While New York City subway ridership has fallen to similar levels, it has grown faster and is now down about 60%. And buses, which primarily serve essential workers who have to commute, recorded 50% of its usual ridership during most of the pandemic. MTA executives have warned that ridership may not rebound until 2023 – and even then, it may never reach 2019 levels again.
Declining rail ridership creates a “paradox” for transit officials, who must contend with subsidizing a system that people may use less but still rely on for service, said Mohamed Mezghani, Secretary General of the International Association of Public Transport.
“I wouldn’t say it will reach the levels that we knew in the past, but we can’t say that people will stop using it,” he said. “They will certainly use it less because the homework will stay – not full-time, but part-time.”
Transportation agencies have managed to avoid drastic service cuts after receiving billions in aid from federal stimulus packages. But new sources of revenue may be needed to help strengthen rail in the long run.
The conundrum could rejuvenate the debate over creating dedicated subsidy streams for commuter train lines, some of which were already struggling to balance their books. This could mean things like value capture, where developers who build nearby transit systems must pay annual taxes for their maintenance. Transit officials in cities like New York also see vast potential for congestion pricing – which charges drivers a European-style toll to travel to busy city centers – to help fund their systems.
Other experts said the federal government may need to start playing a more proactive role in contributing to the operating budgets of transit agencies, instead of just funding large construction projects. Stimulus plans spurred that conversation by contributing to the bottom line of transit agencies when fare revenues all but evaporated during the pandemic.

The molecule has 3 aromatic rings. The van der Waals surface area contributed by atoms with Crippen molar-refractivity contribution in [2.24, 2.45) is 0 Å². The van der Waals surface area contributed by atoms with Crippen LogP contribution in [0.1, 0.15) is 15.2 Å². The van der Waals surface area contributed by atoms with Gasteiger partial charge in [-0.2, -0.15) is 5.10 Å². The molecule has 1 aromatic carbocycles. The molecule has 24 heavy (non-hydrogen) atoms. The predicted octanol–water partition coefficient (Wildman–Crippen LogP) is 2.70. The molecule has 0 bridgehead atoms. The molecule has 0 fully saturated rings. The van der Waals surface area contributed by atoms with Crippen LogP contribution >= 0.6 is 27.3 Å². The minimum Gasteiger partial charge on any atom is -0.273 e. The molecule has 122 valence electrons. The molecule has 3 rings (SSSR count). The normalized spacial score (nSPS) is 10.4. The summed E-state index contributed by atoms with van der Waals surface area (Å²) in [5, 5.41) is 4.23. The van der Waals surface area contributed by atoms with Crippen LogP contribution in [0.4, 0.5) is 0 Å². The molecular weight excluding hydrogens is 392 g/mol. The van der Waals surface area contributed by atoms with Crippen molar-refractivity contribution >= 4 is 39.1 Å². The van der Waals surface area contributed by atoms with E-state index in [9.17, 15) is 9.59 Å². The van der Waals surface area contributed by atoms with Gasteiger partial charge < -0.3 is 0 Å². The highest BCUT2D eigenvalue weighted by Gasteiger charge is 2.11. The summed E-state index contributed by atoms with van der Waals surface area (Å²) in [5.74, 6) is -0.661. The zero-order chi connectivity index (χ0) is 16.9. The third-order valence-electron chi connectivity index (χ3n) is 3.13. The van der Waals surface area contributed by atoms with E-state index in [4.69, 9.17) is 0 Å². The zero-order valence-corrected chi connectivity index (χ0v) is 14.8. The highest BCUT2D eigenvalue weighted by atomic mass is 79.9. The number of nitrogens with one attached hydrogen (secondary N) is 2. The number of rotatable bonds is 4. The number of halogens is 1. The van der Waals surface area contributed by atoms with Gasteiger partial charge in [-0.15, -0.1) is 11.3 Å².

“The Covid financing that was proposed in this first [federal package] really changed the discussion the way advocates have advocated, ”said Stephanie Gidigbi Jenkins, former director of strategic initiatives at the Federal Department of Transportation under the Obama administration. “It just doesn’t make sense to build a system and not pay for the people who will actually make sure you get to where you need it.”
Many see greater potential for this change under President Joe Biden, who was a frequent user of Amtrak’s regional rail in the northeast before taking office. Biden’s massive infrastructure package, which is currently being negotiated with Congress, provides $ 85 billion to support transit agencies and $ 80 billion for Amtrak. New York state lawmakers are pushing Congress to permanently cover a portion of the MTA’s operating costs.
The pandemic has also forced transport agencies to rethink the services they provide to better adapt to 21st century driving habits. An extension of service during peak hours to go beyond early morning and evening travel may be needed to capture new flexibilities in working hours, said Gidigbi Jenkins, who also serves on the board of directors of the Washington Metropolitan Area Transit Authority. WMATA board members are also grappling with changing pricing structures as fewer people buy monthly passes.
“It’s going to force a different conversation on service levels,” said Gidigbi Jenkins. “Covid has shed light on the things we have overlooked in many ways. We did not resize the hours of service with actual system usage.
These conversations also take place in New York City, where 35 percent of Long Island Rail Road ridership took place during the morning and evening rush hours. Rush hour now starts much earlier due to essential worker schedules, with 7 a.m. and 3 p.m. becoming the new rush hours.
“This [shift] helps us spread the ridership over a 24 hour day, and that maybe changes our rolling stock needs and the size of the trains and the way we support the ridership of the future, ”said Phil Eng, President and Chief Executive Officer of the LIRR.
Eng said the agency is also considering adding more local services to better support “reverse peaks”.
“As companies rethink where their main hubs will be located and consider whether or not to stay in Manhattan, we will look to serve this reverse route and serve anyone who needs to travel between the islands,” he said.
Some transit companies also place more importance on how people use the system outside of work.
Before the pandemic, New York City struggled with a steady growth in commuter ridership. But in recent weeks, weekend ridership has overtaken weekday ridership, highlighting a desire to use the commuter train for baseball games or dinner, Eng said.
“The days when the Long Island Rail Road passenger was only five days a week – get on the train in the morning to Manhattan and at the end of the day go home – that has changed,” he said. -he declares.
In Austin, Texas, transit officials are looking to capitalize on this trend.